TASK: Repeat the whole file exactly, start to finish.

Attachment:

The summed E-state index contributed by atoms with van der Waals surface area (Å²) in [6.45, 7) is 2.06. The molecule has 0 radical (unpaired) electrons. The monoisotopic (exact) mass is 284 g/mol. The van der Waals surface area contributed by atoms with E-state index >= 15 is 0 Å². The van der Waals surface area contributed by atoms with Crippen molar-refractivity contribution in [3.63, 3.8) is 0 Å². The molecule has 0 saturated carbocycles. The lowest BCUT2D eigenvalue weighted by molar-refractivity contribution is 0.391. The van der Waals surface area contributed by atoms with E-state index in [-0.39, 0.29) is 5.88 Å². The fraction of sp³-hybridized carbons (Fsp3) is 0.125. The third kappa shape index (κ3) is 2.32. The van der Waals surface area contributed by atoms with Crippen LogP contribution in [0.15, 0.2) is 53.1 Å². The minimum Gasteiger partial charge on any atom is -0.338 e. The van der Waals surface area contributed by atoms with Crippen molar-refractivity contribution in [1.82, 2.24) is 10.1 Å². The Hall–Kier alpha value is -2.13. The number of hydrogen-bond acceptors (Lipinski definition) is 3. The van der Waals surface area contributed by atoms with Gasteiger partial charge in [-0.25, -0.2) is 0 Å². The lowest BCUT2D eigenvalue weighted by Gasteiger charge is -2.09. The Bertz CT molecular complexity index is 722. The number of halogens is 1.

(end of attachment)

The summed E-state index contributed by atoms with van der Waals surface area (Å²) in [6.45, 7) is 2.06. The molecule has 0 radical (unpaired) electrons. The monoisotopic (exact) mass is 284 g/mol. The van der Waals surface area contributed by atoms with E-state index >= 15 is 0 Å². The van der Waals surface area contributed by atoms with Crippen molar-refractivity contribution in [3.63, 3.8) is 0 Å². The molecule has 0 saturated carbocycles. The lowest BCUT2D eigenvalue weighted by molar-refractivity contribution is 0.391. The van der Waals surface area contributed by atoms with E-state index in [-0.39, 0.29) is 5.88 Å². The fraction of sp³-hybridized carbons (Fsp3) is 0.125. The third kappa shape index (κ3) is 2.32. The van der Waals surface area contributed by atoms with Crippen LogP contribution in [0.15, 0.2) is 53.1 Å². The minimum Gasteiger partial charge on any atom is -0.338 e. The van der Waals surface area contributed by atoms with Crippen molar-refractivity contribution in [1.82, 2.24) is 10.1 Å². The Hall–Kier alpha value is -2.13. The number of hydrogen-bond acceptors (Lipinski definition) is 3. The van der Waals surface area contributed by atoms with Gasteiger partial charge in [-0.25, -0.2) is 0 Å². The lowest BCUT2D eigenvalue weighted by Gasteiger charge is -2.09. The Bertz CT molecular complexity index is 722. The number of halogens is 1.